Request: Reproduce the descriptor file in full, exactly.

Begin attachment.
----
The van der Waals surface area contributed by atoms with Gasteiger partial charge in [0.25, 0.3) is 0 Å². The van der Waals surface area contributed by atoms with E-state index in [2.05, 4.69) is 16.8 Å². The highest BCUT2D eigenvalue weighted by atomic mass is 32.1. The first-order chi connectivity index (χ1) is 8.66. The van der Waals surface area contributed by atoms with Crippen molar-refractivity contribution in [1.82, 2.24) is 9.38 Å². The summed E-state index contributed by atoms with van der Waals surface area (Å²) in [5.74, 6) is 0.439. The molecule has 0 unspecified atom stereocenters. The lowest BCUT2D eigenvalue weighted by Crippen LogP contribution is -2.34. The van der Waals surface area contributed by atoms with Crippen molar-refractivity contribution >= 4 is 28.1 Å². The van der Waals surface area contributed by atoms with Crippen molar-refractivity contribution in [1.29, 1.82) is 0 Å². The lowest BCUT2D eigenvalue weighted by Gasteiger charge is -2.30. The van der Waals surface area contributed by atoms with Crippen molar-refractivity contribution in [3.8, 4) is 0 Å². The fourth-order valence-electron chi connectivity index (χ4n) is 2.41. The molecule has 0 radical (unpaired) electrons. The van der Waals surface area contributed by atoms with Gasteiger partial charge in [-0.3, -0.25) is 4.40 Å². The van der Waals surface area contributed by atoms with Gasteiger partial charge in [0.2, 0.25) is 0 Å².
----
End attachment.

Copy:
The van der Waals surface area contributed by atoms with Gasteiger partial charge in [0.25, 0.3) is 0 Å². The van der Waals surface area contributed by atoms with E-state index in [2.05, 4.69) is 16.8 Å². The highest BCUT2D eigenvalue weighted by atomic mass is 32.1. The first-order chi connectivity index (χ1) is 8.66. The van der Waals surface area contributed by atoms with Crippen molar-refractivity contribution in [1.82, 2.24) is 9.38 Å². The summed E-state index contributed by atoms with van der Waals surface area (Å²) in [5.74, 6) is 0.439. The molecule has 0 unspecified atom stereocenters. The lowest BCUT2D eigenvalue weighted by Crippen LogP contribution is -2.34. The van der Waals surface area contributed by atoms with Crippen molar-refractivity contribution >= 4 is 28.1 Å². The van der Waals surface area contributed by atoms with Crippen molar-refractivity contribution in [1.29, 1.82) is 0 Å². The lowest BCUT2D eigenvalue weighted by Gasteiger charge is -2.30. The van der Waals surface area contributed by atoms with Crippen molar-refractivity contribution in [3.8, 4) is 0 Å². The fourth-order valence-electron chi connectivity index (χ4n) is 2.41. The molecule has 0 radical (unpaired) electrons. The van der Waals surface area contributed by atoms with Gasteiger partial charge in [-0.3, -0.25) is 4.40 Å². The van der Waals surface area contributed by atoms with Gasteiger partial charge in [0.2, 0.25) is 0 Å².